On December 28th the Adult Capacity and Decision Making Act will replace the Incompetent Persons Act. This week, in preparation for the act coming into force, Governor-in-Council approved the regulations.
The regulations detail who can carry out capacity assessments, how they are to be conducted and the what is to be included in the report.
Physicians and psychologists will be able to do capacity assessments when the act comes into force. Other health professionals, specifically, nurse practitioners or registered nurses, occupational therapists, and social workers will be able to conduct these assessments once they have completed the specified training.
Training will be developed in 2018 with the assistance of a capacity assessment coordinator being hired by the Public Trustee’s Office.
The Public Trustee will maintain a registry of all representation orders under this act. Under the Incompetent Persons Act, there was no place to register orders. The Public Trustee will have the authority to receive and investigate written complaints so that anyone can report a guardian’s or representative’s failure to act within the law.
Government has taken steps to remove cost as a barrier for Nova Scotians who make applications under this legislation. Nova Scotians who want a capacity assessment under this act can apply for help with the cost. The Nova Scotia Public Trustee Office will review applications to determine eligibility for financial assistance.
Legal Aid will be available to adults who are or could be subject to a representation order; families that meet a financial means test might also qualify for Legal Aid service.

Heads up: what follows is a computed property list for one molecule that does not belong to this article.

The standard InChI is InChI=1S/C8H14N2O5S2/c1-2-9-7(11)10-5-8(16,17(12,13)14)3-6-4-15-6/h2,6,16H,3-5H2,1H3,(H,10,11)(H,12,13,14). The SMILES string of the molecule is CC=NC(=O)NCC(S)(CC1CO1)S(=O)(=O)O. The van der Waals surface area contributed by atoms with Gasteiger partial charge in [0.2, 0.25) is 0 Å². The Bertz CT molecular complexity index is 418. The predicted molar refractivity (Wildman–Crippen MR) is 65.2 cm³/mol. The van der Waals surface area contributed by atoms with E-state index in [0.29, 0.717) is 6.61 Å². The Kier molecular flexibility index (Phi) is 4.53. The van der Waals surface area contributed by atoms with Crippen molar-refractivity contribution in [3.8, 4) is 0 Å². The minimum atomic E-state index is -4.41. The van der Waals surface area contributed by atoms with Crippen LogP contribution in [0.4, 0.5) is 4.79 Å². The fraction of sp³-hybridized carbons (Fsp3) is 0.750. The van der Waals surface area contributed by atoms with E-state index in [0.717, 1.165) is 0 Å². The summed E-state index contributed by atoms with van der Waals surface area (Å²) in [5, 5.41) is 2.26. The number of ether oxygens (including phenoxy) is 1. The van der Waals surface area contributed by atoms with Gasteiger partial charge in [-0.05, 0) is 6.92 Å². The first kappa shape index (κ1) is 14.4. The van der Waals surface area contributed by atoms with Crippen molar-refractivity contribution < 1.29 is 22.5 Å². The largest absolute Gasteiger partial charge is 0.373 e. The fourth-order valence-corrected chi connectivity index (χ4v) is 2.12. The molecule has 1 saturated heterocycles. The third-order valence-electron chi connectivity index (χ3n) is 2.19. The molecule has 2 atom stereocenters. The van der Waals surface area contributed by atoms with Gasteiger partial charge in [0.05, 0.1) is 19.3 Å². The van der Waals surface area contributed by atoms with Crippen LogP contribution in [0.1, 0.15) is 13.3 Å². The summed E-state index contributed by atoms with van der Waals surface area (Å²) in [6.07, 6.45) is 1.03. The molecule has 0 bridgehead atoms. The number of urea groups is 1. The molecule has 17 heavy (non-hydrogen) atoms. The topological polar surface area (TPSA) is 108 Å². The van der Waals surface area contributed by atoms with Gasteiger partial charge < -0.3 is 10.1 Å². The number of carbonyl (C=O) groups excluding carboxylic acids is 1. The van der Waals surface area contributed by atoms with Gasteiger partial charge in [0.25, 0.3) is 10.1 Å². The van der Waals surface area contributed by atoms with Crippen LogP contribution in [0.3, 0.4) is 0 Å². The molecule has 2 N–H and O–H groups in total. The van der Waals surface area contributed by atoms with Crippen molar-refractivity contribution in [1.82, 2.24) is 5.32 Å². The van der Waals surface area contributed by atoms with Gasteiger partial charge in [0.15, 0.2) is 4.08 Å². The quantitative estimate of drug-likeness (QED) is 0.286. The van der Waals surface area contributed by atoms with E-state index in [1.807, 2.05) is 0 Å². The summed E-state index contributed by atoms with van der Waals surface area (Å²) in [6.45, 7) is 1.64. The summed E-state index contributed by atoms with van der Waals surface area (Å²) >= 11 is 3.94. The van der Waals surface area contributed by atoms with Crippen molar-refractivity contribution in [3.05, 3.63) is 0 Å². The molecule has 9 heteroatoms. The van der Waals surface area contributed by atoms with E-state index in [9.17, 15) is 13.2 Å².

Information on the act and the duties and responsibilities of representatives, including guides and video resources, is available on the website of the Public Trustee’s Office. Click here for the regulations.
Two public information sessions are planned, and a video of the presentation will be available on Youtube beginning in January. The first session is Jan. 29, at 9 a.m. at Keshen Goodman Library; the second is Feb. 7 at 7 p.m. at Woodlawn Public Library in Dartmouth.
Guardianship orders made under the Incompetent Persons Act continue as representation orders when the new law comes into effect on December 28th. Guardians become representatives, and will have the same duties and obligations as new representatives under the new law. A key change is that representatives can only make decisions for the adult that the adult cannot make for themselves. If an existing guardian knows or believes that the adult can make decisions in some areas, that guardian/representative must return to court to have the order reviewed. Information about how to have the order reviewed is provided in the “Guide on Applying for a Review of Adult Guardianship/Representation” available on the Public Trustee Office’s webpage.